This 'super obvious music' technique ramps up the tension, but it also creates occasional giggles. The movie isn't all tense moments; some scenes are quiet and attempt feeling, and having loud tinkly piano or thundering drums only makes them seem over-the-top or jarring. Pang's choices with his music are legitimate in that they do get his audience's attention, but arranging them differently or simply economizing could have resulted in a better, more felt film.
Not that Seven 2 One is bad – it isn't, and proves to be a fun and stylish little thriller. Starting the film with the robbery creates an immediate anticipation and continuing interest, which helps make up for the occasional lulls that occur when introducing new characters, all of whom connect to one another. Let's see: Chrissie Chau's counter girl hates her lecherous boss (radio DJ Leo Chim), who in turn is attempting to swindle a bar girl (Elanne Kong) into the sack. She's living with a compulsive gambler (Pakho Chow), who owes money to William Chan's loan shark, who's being investigated by James Ho's cop. The cop has an annoying brother (Siu Fei), etc., etc. I could go on and on.
The film's multiple stories turn out to be surprisingly interconnected, stretching across a web of intertwined characters, situations and even dark themes. Nothing here is extreme; despite several characters inhabiting the seamy side of life, their stories are not exceptionally lurid or attention-grabbing. Ultimately, it’s the time-shifting narrative and structure that carries the film, with the unseen connections between characters providing momentary bursts of cleverness. It's all very light but also efficient and fast-moving, with pretty stars, the trademark Pang style, and very little moralizing to get in the way of a good time.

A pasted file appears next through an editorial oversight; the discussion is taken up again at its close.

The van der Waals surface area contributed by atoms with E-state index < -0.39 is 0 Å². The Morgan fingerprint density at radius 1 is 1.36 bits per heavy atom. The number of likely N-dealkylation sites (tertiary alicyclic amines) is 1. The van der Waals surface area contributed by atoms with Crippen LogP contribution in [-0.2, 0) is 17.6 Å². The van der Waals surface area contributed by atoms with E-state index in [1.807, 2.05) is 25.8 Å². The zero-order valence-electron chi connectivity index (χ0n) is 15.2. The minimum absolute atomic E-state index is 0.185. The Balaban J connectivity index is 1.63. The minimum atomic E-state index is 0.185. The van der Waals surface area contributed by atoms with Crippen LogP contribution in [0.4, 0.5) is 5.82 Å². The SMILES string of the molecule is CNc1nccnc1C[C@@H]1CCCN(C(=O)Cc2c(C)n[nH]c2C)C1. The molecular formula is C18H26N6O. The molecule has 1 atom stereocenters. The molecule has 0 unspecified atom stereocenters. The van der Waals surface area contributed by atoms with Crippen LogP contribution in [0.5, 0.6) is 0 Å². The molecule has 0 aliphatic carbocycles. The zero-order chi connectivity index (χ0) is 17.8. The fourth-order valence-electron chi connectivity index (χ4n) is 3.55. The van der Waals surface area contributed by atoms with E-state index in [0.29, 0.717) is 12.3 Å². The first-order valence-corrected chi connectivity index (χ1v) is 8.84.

That is, until the ending. Once the credits roll, the film provides a 'what if' scenario showing the audience how things might have turned out if the characters had employed the Golden Rule rather than the self-serving attitudes youth are prone to. The device is well meaning but also highlights just how insubstantial the previous 80 minutes were. During the actual film, the element of choice is seldom presented, and without moments of reflection from the characters, the ending device comes off as tacked on and even pandering. By the way, a similar story device was used in Split Second Murders, so that's what that entire hullabaloo was about.
Controversy or depth aside, Seven 2 One survives on its own merits. The film looks great and moves briskly, and the actors are largely effective despite being lumped into either the leng mo ('young model') or idol category. Danny Pang has stated that one reason he made the film was simply to give new actors a chance to show their stuff. He largely succeeded; many of the actors breathe decent life into their not-very-likable characters, and hey, they're certainly easy on the eyes (except, of course, for Siu Fei). Seven 2 One is a capable, genre-friendly introduction to this next generation of supposedly promising talent. Let's cross our fingers and hope that they - and Hong Kong Cinema - can reach greater heights. (Kozo, reviewed at the Hong Kong Asian Film Festival, 2009)